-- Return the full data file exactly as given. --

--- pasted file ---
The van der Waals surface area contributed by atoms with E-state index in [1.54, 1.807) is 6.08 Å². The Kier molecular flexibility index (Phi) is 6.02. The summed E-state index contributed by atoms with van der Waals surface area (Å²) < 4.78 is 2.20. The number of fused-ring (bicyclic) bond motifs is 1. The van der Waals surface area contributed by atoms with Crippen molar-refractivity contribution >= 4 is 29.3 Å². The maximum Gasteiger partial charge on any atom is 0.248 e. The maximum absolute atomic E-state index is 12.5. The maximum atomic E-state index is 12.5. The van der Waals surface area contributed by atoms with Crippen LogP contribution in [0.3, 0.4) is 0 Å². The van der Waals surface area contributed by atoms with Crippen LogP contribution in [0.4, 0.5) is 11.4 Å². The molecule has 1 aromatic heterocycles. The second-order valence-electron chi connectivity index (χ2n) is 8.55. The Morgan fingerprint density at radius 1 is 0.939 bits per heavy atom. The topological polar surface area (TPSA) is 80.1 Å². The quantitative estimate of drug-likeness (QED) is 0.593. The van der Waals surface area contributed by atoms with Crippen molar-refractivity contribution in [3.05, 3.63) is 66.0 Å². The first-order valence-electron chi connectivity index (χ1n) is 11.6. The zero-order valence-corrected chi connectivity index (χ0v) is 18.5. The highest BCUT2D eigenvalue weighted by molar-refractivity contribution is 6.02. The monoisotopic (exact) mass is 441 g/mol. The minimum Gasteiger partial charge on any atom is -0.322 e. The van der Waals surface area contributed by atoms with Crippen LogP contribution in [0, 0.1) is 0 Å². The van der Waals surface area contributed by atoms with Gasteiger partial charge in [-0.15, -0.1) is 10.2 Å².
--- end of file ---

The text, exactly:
The van der Waals surface area contributed by atoms with E-state index in [1.54, 1.807) is 6.08 Å². The Kier molecular flexibility index (Phi) is 6.02. The summed E-state index contributed by atoms with van der Waals surface area (Å²) < 4.78 is 2.20. The number of fused-ring (bicyclic) bond motifs is 1. The van der Waals surface area contributed by atoms with Crippen molar-refractivity contribution >= 4 is 29.3 Å². The maximum Gasteiger partial charge on any atom is 0.248 e. The maximum absolute atomic E-state index is 12.5. The maximum atomic E-state index is 12.5. The van der Waals surface area contributed by atoms with Crippen LogP contribution in [0.3, 0.4) is 0 Å². The van der Waals surface area contributed by atoms with Crippen LogP contribution in [0.4, 0.5) is 11.4 Å². The molecule has 1 aromatic heterocycles. The second-order valence-electron chi connectivity index (χ2n) is 8.55. The Morgan fingerprint density at radius 1 is 0.939 bits per heavy atom. The topological polar surface area (TPSA) is 80.1 Å². The quantitative estimate of drug-likeness (QED) is 0.593. The van der Waals surface area contributed by atoms with Crippen molar-refractivity contribution in [3.05, 3.63) is 66.0 Å². The first-order valence-electron chi connectivity index (χ1n) is 11.6. The zero-order valence-corrected chi connectivity index (χ0v) is 18.5. The highest BCUT2D eigenvalue weighted by molar-refractivity contribution is 6.02. The monoisotopic (exact) mass is 441 g/mol. The minimum Gasteiger partial charge on any atom is -0.322 e. The van der Waals surface area contributed by atoms with Crippen LogP contribution in [0, 0.1) is 0 Å². The van der Waals surface area contributed by atoms with Gasteiger partial charge in [-0.15, -0.1) is 10.2 Å².